Neurologically, our brains give more credit to negative experiences than to positive ones, so it is extra important to emphasize positive experiences and feelings and be careful about how much we indulge the negative. We very quickly forge pathways of memory and behaviors which make it more difficult every year to be the positive happy person we would like to be. As Dr. Rick Hanson, Author of Buddha’s Brain says, “The brain is like Velcro for negative experiences but Teflon for positive experiences.” There is research showing that it takes five positive comments or interactions to undo the damage caused by a single critical/negative one.
Are you as aware of your good habits as you are of your bad habits? I certainly have an unbalanced view here. I frequently focus on the areas in which I want improvement, and much less often sit back and give myself some props for things I am doing really well. But, I’m getting better. Let me tell you, it feels a lot better to try to devote as much positive attention towards myself as critical attention. Part of this is the natural negativity bias. Our brains are hardwired for survival, so negative experiences make more of an impact. However, I think social conditioning plays a role too. There is this idea that we must be narcissistic or arrogant if we aren’t talking down our positive attributes. This can become internalized so that we start to talk down to ourselves and diminish our positive traits. Even if it were as simple as the self-love approach making you into an arrogant egotist, the alternative makes you into someone who is critical, mean, and likely insecure. The good news is when you love yourself, it only makes you an arrogant egotist if you simultaneously think others are beneath you. Otherwise, it’s all benefits!
Benefits of a healthy relationship with yourself
- Better health
- Better sleep
- Lower anxiety
- Lower rates of depression
- Better relationships with others
- Longer, healthier, more secure
- Resilience to stress
- Better memory
- Better sex
- You can accept disagreement more easily
- You accept new challenges
- Less fear of uncertainty
- Less jealousy and envy
- Less need for approval from others
- Stronger commitment to goals
- Letting go of perfectionism
- Comfort with failure
- Ability to stand up for yourself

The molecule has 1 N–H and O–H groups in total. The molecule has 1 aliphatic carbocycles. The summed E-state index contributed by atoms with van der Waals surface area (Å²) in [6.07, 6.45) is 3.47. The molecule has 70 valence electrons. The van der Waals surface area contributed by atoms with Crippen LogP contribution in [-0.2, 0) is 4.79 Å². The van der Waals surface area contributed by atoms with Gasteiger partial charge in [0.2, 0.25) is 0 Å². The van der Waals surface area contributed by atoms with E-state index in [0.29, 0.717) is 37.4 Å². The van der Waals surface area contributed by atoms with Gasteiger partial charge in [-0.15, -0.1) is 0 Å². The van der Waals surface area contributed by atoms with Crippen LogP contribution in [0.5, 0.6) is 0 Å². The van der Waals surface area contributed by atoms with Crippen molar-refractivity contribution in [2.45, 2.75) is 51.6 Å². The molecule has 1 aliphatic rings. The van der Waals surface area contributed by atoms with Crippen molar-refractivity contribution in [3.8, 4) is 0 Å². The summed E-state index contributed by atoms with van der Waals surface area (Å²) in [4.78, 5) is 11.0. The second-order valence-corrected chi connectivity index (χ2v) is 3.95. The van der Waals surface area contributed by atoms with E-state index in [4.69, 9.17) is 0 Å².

- Better able to articulate your needs and wants
- Gives others permission to shiiiine too (cue the eye roll)
Tips to improve your relationship and love yourself
- Give yourself at least twice as many compliments as criticism
- Don’t let your awareness of things you’d like to change create self-doubt
- Give yourself positive feedback for basic stuff
- You drove your car and didn’t hit anything!
- You got out of bed and made it to work on time!
- You brushed your teeth every night this week!
- (I know these sound dumb, but it creates an important foundation to do the harder stuff, like loving your darker sides.)
- Focus on things you do well, not what you aren’t doing enough of
- Cultivate an attitude of abundance:
- you are enough, just as you are, without making any changes
- you have enough to be happy right now
- you have the tools to make any changes you want
- Do things that make you feel good
- Find meaningful work
- Be generous
- Forgive yourself for past mistakes
- No one benefits when you beat yourself up and hold on to shame or guilt, it doesn’t change the past. You can only control your future actions.
- Lower or ditch your expectations
- This might sound like bad advice, but lower expectations mean when you exceed them you feel a jolt of pride and accomplishment, instead of often feeling disappointed and badly about falling short.
- Many of us have expectations which are too high or unrealistic
- Goals with practical steps to reach them are a great alternative to expectations
- You’re gonna do stuff and say stuff you wish you hadn’t, often
- It’s okay! You and every other person on the planet are in the same boat.
- Keep trying. Progress, not perfection.
- Care about your health
- Healthy food, restful adequate sleep, and exercise will make you a much more enjoyable person to be in a relationship with. You will like yourself more.
- It’s a lot easier to enjoy spending time in a garden than a garbage pit.
If you need some support improving your relationships
- Talk therapy is a great option. Contact me if you’d like referrals for someone in the Boulder/Denver area.
- Acupuncture can help you tune into your body, lower your stress and anxiety level, and boost your energy if you’re feeling like you’re in a rut. It inspired me to change my life and led to a whole lot more self-awareness and love.
- Recommended Reading:
- Love Sense: The revolutionary new science of romantic relationships by Dr. Sue Johnson
- Buddha’s Brain: The practical neuroscience of love happiness and wisdom by Dr. Rick Hanson
- Living Beautifully with uncertainty and change by Pema Chodron
- The Gifts of Imperfection by Brené Brown, Ph.D
- Radical Acceptance by Tara Brach, Ph.D
The contents of this site, including text, graphics, images, and other material are for informational purposes only. Nothing contained in this site is or should be considered or used as a substitute for professional medical or mental health advice, diagnosis, or treatment. Please schedule an appointment for personalized health advice.